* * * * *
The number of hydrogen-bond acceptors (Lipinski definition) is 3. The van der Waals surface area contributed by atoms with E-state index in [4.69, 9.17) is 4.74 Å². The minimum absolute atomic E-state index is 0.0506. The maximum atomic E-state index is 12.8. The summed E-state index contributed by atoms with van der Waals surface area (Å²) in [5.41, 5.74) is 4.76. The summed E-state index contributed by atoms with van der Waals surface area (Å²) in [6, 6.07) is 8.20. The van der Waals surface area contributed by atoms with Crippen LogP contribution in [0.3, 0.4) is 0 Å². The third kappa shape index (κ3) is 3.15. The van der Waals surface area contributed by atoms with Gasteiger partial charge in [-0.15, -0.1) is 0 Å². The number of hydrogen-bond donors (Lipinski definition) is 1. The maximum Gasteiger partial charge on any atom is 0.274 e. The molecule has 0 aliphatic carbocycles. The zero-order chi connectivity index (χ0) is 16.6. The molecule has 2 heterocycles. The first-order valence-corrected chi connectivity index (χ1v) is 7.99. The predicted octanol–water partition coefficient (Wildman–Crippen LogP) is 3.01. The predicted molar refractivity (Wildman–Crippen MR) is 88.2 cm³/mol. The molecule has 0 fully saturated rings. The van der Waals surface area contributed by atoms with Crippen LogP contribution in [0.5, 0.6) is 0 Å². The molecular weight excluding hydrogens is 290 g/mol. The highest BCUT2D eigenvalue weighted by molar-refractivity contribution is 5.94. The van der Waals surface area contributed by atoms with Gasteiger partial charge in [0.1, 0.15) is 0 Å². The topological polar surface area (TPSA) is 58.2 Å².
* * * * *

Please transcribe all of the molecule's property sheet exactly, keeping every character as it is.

The number of hydrogen-bond acceptors (Lipinski definition) is 3. The van der Waals surface area contributed by atoms with E-state index in [4.69, 9.17) is 4.74 Å². The minimum absolute atomic E-state index is 0.0506. The maximum atomic E-state index is 12.8. The summed E-state index contributed by atoms with van der Waals surface area (Å²) in [5.41, 5.74) is 4.76. The summed E-state index contributed by atoms with van der Waals surface area (Å²) in [6, 6.07) is 8.20. The van der Waals surface area contributed by atoms with Crippen LogP contribution in [0.3, 0.4) is 0 Å². The third kappa shape index (κ3) is 3.15. The van der Waals surface area contributed by atoms with Gasteiger partial charge in [-0.15, -0.1) is 0 Å². The number of hydrogen-bond donors (Lipinski definition) is 1. The maximum Gasteiger partial charge on any atom is 0.274 e. The molecule has 0 aliphatic carbocycles. The zero-order chi connectivity index (χ0) is 16.6. The molecule has 2 heterocycles. The first-order valence-corrected chi connectivity index (χ1v) is 7.99. The predicted octanol–water partition coefficient (Wildman–Crippen LogP) is 3.01. The predicted molar refractivity (Wildman–Crippen MR) is 88.2 cm³/mol. The molecule has 0 fully saturated rings. The van der Waals surface area contributed by atoms with Crippen LogP contribution in [0.5, 0.6) is 0 Å². The molecular weight excluding hydrogens is 290 g/mol. The highest BCUT2D eigenvalue weighted by molar-refractivity contribution is 5.94. The van der Waals surface area contributed by atoms with Gasteiger partial charge in [0.1, 0.15) is 0 Å². The topological polar surface area (TPSA) is 58.2 Å².